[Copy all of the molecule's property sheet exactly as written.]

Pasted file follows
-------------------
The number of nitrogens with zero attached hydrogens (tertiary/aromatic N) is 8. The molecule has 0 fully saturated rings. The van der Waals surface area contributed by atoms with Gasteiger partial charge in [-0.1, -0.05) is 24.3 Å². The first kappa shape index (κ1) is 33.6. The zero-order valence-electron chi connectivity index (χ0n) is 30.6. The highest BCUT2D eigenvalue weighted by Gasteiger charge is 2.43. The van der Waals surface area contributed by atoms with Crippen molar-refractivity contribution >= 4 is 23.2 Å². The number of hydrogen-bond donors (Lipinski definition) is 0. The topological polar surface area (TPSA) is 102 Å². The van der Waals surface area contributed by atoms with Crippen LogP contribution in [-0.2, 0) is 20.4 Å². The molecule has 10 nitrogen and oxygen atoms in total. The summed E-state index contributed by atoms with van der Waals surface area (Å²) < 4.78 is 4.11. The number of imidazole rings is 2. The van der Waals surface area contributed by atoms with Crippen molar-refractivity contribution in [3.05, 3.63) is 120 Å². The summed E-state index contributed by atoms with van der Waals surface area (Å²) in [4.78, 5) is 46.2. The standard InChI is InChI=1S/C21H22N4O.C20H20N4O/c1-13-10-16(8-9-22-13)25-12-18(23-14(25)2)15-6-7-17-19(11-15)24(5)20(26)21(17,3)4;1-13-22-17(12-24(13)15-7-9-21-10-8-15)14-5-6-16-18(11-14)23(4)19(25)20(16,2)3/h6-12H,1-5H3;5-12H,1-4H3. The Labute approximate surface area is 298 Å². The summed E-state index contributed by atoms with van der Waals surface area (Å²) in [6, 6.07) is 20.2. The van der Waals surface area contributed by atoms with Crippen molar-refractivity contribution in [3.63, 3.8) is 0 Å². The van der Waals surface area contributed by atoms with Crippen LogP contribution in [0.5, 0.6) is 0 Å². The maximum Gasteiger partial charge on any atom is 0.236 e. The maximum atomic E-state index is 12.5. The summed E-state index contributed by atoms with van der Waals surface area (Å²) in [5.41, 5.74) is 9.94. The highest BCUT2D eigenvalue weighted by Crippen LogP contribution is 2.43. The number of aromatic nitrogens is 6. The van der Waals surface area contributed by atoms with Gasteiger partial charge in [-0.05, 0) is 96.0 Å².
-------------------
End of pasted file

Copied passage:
The number of nitrogens with zero attached hydrogens (tertiary/aromatic N) is 8. The molecule has 0 fully saturated rings. The van der Waals surface area contributed by atoms with Gasteiger partial charge in [-0.1, -0.05) is 24.3 Å². The first kappa shape index (κ1) is 33.6. The zero-order valence-electron chi connectivity index (χ0n) is 30.6. The highest BCUT2D eigenvalue weighted by Gasteiger charge is 2.43. The van der Waals surface area contributed by atoms with Crippen molar-refractivity contribution >= 4 is 23.2 Å². The number of hydrogen-bond donors (Lipinski definition) is 0. The topological polar surface area (TPSA) is 102 Å². The van der Waals surface area contributed by atoms with Crippen LogP contribution in [-0.2, 0) is 20.4 Å². The molecule has 10 nitrogen and oxygen atoms in total. The summed E-state index contributed by atoms with van der Waals surface area (Å²) < 4.78 is 4.11. The number of imidazole rings is 2. The van der Waals surface area contributed by atoms with Crippen molar-refractivity contribution in [3.05, 3.63) is 120 Å². The summed E-state index contributed by atoms with van der Waals surface area (Å²) in [4.78, 5) is 46.2. The standard InChI is InChI=1S/C21H22N4O.C20H20N4O/c1-13-10-16(8-9-22-13)25-12-18(23-14(25)2)15-6-7-17-19(11-15)24(5)20(26)21(17,3)4;1-13-22-17(12-24(13)15-7-9-21-10-8-15)14-5-6-16-18(11-14)23(4)19(25)20(16,2)3/h6-12H,1-5H3;5-12H,1-4H3. The Labute approximate surface area is 298 Å². The summed E-state index contributed by atoms with van der Waals surface area (Å²) in [6, 6.07) is 20.2. The van der Waals surface area contributed by atoms with Crippen molar-refractivity contribution in [3.63, 3.8) is 0 Å². The van der Waals surface area contributed by atoms with Crippen LogP contribution in [0.5, 0.6) is 0 Å². The maximum Gasteiger partial charge on any atom is 0.236 e. The maximum atomic E-state index is 12.5. The summed E-state index contributed by atoms with van der Waals surface area (Å²) in [5.41, 5.74) is 9.94. The highest BCUT2D eigenvalue weighted by Crippen LogP contribution is 2.43. The number of aromatic nitrogens is 6. The van der Waals surface area contributed by atoms with Gasteiger partial charge in [-0.05, 0) is 96.0 Å².